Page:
Karlsson, Peter S.
    Linnaeus University, Faculty of Business, Economics and Design, Linnaeus School of Business and Economics.
    Three estimators of the Mahalanobis distance in high-dimensional data2012In: Journal of Applied Statistics, ISSN 0266-4763, E-ISSN 1360-0532, Vol. 39, no 12, p. 2713-2720Article in journal (Refereed)
    Abstract [en]

    This paper treats the problem of estimating the Mahalanobis distance for the purpose of detecting outliers in high-dimensional data. Three ridge-type estimators are proposed and risk functions for deciding an appropriate value of the ridge coefficient are developed. It is argued that one of the ridge estimator has particularly tractable properties, which is demonstrated through outlier analysis of real and simulated data.

  • 6.
    Holgersson, Thomas
    et al.
    Jönköping University.
    Karlsson, Peter S.
    Jönköping University.
    Mansoor, Rashid
    Jönköping University.
    Estimating mean-standard deviation ratios of financial data2012In: Journal of Applied Statistics, ISSN 0266-4763, E-ISSN 1360-0532, Vol. 39, no 3, p. 657-671Article in journal (Refereed)
    Abstract [en]

    This article treats the problem of linking the relation between excess return and risk of financial assets when the returns follow a factor structure. The authors propose three different estimators and their consistencies are established in cases when the number of assets in the cross-section (n) and the number of observations over time (T) are of comparable size. An empirical investigation is conducted on the Stockholm stock exchange market where the mean-standard deviation ratio is calculated for small- mid- and large cap segments, respectively.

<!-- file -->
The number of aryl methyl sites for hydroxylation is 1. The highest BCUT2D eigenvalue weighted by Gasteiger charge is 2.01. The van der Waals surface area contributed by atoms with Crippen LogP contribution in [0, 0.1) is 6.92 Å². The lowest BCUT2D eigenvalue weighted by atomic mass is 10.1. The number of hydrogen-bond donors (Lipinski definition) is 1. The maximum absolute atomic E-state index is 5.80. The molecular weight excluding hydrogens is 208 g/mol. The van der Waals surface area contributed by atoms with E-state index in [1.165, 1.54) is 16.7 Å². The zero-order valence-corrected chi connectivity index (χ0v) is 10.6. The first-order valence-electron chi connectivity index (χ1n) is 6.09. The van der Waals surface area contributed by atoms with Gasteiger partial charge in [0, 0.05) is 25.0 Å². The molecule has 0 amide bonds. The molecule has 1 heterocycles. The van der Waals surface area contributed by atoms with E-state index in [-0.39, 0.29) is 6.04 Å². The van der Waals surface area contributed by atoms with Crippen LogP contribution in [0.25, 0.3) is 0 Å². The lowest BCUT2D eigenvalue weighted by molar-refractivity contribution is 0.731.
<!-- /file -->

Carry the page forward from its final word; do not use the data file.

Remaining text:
• 7.
    Holgersson, Thomas
    et al.
    Linnaeus University, School of Business and Economics, Department of Economics and Statistics.
    Karlsson, Peter S.
    Linnaeus University, School of Business and Economics, Department of Economics and Statistics.
    Stephan, Andreas
    Linnaeus University, School of Business and Economics, Department of Management Accounting and Logistics.
    A risk perspective of estimating portfolio weights of the Global Minimum Variance portfolio2016In: Presented at Statistischen Woche 2016, Augsburg, Germany, September 13-16, 2016, 2016Conference paper (Other academic)
    Abstract [en]